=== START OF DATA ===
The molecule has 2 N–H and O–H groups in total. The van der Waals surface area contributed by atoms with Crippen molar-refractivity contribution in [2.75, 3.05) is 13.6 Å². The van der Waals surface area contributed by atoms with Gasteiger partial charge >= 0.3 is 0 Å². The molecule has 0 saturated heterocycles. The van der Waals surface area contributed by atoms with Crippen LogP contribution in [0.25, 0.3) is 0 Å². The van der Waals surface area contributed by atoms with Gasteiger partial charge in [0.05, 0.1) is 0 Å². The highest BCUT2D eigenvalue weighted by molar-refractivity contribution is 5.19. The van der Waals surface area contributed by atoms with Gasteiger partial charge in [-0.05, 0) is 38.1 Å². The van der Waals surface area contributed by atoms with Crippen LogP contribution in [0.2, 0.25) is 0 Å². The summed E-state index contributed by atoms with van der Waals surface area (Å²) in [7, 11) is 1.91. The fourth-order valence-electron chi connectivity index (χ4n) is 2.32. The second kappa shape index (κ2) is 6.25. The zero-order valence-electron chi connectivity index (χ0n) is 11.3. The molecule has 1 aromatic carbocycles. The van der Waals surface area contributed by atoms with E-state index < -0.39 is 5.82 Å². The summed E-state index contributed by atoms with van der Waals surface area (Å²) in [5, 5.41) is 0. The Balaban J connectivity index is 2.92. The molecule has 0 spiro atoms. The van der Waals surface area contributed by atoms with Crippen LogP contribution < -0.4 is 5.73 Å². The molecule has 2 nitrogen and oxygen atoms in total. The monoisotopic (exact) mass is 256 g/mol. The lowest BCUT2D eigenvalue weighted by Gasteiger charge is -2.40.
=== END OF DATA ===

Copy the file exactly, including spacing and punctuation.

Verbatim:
The molecule has 2 N–H and O–H groups in total. The van der Waals surface area contributed by atoms with Crippen molar-refractivity contribution in [2.75, 3.05) is 13.6 Å². The van der Waals surface area contributed by atoms with Gasteiger partial charge >= 0.3 is 0 Å². The molecule has 0 saturated heterocycles. The van der Waals surface area contributed by atoms with Crippen LogP contribution in [0.25, 0.3) is 0 Å². The van der Waals surface area contributed by atoms with Gasteiger partial charge in [0.05, 0.1) is 0 Å². The highest BCUT2D eigenvalue weighted by molar-refractivity contribution is 5.19. The van der Waals surface area contributed by atoms with Gasteiger partial charge in [-0.05, 0) is 38.1 Å². The van der Waals surface area contributed by atoms with Crippen LogP contribution in [0.2, 0.25) is 0 Å². The summed E-state index contributed by atoms with van der Waals surface area (Å²) in [7, 11) is 1.91. The fourth-order valence-electron chi connectivity index (χ4n) is 2.32. The second kappa shape index (κ2) is 6.25. The zero-order valence-electron chi connectivity index (χ0n) is 11.3. The molecule has 1 aromatic carbocycles. The van der Waals surface area contributed by atoms with E-state index < -0.39 is 5.82 Å². The summed E-state index contributed by atoms with van der Waals surface area (Å²) in [5, 5.41) is 0. The Balaban J connectivity index is 2.92. The molecule has 0 spiro atoms. The van der Waals surface area contributed by atoms with Crippen LogP contribution < -0.4 is 5.73 Å². The molecule has 2 nitrogen and oxygen atoms in total. The monoisotopic (exact) mass is 256 g/mol. The lowest BCUT2D eigenvalue weighted by Gasteiger charge is -2.40.